Limiting anthropogenic climate change to below 2 °C is one of the key challenges of the 21st century. Climate models suggest this cannot be achieved without drastically affecting the global economy unless carbon removal technologies, which are able to reduce absolute content of CO2 in the atmosphere, are deployed. This thesis is aimed at developing a technology to convert CO2 directly from gas phase to a solid product using non-concentrated sun light, thereby moving beyond mimicking nature’s leaf, integrating millions of years of fossilization into a real-time process.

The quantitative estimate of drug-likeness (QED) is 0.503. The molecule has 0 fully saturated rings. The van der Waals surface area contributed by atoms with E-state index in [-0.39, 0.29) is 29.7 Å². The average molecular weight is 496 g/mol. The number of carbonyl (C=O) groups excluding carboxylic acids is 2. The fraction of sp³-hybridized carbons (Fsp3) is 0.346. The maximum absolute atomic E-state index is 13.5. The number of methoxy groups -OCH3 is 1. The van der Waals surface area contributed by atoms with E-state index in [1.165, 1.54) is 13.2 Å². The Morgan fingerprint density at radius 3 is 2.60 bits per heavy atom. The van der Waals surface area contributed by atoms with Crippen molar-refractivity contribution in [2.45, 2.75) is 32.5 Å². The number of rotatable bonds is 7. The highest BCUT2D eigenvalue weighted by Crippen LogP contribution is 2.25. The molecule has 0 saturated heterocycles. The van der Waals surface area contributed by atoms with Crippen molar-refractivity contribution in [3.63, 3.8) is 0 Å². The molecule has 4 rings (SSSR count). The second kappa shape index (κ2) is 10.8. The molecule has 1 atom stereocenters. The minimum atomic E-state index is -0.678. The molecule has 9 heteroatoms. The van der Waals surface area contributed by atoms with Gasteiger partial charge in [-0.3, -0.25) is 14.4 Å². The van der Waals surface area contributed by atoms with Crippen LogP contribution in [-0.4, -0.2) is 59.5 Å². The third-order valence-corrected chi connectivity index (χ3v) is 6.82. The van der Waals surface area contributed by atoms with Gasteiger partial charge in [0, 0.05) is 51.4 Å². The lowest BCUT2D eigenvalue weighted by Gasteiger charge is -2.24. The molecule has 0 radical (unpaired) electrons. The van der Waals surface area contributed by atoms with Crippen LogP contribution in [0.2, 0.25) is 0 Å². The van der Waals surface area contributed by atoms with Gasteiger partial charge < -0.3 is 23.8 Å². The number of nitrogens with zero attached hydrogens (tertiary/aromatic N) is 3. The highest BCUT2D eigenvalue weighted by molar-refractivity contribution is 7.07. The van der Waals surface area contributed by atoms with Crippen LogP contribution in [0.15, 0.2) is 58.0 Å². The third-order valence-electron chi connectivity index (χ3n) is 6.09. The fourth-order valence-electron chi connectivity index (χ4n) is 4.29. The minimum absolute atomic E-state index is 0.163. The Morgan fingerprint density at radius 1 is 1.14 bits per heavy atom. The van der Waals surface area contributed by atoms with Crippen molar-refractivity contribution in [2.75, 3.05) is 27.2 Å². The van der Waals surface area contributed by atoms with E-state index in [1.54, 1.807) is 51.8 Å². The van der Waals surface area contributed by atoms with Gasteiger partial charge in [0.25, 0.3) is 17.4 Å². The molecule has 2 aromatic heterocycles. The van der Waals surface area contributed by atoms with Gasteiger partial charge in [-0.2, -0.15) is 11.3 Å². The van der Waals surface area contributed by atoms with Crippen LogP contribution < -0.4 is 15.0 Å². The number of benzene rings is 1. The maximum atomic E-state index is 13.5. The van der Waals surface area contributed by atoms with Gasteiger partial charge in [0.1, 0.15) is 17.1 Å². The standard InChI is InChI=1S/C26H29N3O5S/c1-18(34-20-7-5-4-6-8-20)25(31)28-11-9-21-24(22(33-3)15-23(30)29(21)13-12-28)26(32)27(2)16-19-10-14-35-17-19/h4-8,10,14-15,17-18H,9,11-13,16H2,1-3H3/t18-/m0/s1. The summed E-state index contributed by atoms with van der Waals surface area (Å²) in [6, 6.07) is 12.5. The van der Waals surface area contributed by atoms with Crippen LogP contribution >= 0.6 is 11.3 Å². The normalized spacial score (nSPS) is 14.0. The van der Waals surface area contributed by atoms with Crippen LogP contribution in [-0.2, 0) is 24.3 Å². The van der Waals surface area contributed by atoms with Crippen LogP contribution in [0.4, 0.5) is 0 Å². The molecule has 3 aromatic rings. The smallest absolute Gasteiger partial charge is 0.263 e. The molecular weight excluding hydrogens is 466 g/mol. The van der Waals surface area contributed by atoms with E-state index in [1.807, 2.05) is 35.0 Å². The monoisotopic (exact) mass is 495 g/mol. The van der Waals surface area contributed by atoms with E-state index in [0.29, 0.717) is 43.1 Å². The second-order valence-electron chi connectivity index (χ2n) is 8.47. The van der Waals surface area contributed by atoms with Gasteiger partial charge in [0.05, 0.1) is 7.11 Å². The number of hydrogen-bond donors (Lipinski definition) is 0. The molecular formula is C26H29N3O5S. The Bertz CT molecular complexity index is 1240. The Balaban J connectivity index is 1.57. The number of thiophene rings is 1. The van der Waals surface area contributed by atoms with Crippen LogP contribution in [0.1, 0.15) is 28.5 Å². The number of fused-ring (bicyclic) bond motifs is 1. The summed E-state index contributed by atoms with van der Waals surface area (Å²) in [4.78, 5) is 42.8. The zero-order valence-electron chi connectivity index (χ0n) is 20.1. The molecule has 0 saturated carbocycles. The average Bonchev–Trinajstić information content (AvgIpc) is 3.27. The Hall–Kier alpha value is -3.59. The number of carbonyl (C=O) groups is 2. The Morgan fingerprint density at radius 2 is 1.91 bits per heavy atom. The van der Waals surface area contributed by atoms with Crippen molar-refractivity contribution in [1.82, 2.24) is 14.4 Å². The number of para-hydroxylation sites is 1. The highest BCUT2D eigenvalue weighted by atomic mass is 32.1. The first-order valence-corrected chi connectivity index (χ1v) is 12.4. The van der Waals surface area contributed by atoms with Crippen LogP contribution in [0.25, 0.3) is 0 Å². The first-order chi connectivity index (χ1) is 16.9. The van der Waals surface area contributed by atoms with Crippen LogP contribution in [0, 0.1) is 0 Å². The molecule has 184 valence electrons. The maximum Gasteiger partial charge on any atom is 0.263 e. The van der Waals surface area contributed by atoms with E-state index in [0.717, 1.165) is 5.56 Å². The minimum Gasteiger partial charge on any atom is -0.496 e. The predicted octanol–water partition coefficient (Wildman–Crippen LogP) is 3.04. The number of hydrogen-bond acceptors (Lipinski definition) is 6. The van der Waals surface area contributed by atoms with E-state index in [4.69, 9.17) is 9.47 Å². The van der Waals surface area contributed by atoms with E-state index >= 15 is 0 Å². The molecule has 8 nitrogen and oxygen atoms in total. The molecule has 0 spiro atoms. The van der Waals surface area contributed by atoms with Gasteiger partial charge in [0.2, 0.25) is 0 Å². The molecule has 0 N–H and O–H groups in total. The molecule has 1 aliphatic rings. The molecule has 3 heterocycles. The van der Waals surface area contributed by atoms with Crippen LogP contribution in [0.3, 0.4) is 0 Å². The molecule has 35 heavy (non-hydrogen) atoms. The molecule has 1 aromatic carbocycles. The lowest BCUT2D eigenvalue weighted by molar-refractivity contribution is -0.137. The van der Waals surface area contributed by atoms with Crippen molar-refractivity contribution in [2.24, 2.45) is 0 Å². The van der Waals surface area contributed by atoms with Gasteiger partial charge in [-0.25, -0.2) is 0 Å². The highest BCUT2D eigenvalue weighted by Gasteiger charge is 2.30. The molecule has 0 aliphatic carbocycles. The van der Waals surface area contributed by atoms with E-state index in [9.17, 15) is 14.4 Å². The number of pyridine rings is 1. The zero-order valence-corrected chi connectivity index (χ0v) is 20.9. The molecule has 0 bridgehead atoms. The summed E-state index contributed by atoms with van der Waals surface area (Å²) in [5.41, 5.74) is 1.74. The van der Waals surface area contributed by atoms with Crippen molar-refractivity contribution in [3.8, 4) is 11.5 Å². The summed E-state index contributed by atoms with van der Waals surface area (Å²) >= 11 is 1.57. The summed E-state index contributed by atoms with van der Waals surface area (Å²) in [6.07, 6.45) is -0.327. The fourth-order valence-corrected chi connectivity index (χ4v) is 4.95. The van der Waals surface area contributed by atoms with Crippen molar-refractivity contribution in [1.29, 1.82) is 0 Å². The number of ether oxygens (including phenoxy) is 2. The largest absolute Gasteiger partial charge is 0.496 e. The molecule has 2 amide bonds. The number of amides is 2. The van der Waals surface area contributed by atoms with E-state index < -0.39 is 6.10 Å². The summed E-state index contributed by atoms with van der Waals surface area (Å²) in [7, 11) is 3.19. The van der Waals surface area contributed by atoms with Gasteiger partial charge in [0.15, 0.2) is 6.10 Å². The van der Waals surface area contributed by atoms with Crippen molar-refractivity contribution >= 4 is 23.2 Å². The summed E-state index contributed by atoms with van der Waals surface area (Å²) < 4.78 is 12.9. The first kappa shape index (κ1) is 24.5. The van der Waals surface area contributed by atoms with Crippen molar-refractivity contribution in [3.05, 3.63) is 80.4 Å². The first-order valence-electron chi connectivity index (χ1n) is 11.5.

In this thesis, a novel electrolyte-less photoelectrochemical cell for direct conversion of gaseous CO2 to solid carbon using earth abundant materials is conceptualized, designed, realized, and tested. It was found that the proposed PEC is able to convert CO2 to a self-growing graphenic material, when placed in an environment where gaseous CO2, gaseous H2O, and light at natural intensity coexist. The proposed PEC was extensively experimented under different atmospheres using unassisted and assisted photoelectrochemical and electrochemical techniques. The product of CO2 conversion reaction was characterized using optical microscopy, Scanning Electron Microscopy, Energy Dispersive Spectroscopy, X-ray Photoelectron Spectroscopy, Infrared spectroscopy, Raman spectroscopy, Atomic Force Microscopy, Laser profilometry, UV-Vis spectroscopy, and Time of Flight-Secondary Mass Spectroscopy. Extensive evidences were found confirming that CO2 was converted to a mixture of graphene and hydrogenated amorphous carbon which has self-growing properties through high sp2 carbon content and semiconducting properties. Furthermore, a reaction mechanism for such a conversion on the proposed PEC was suggested. Measures to improve performance of the developed PEC were suggested and deployed were possible.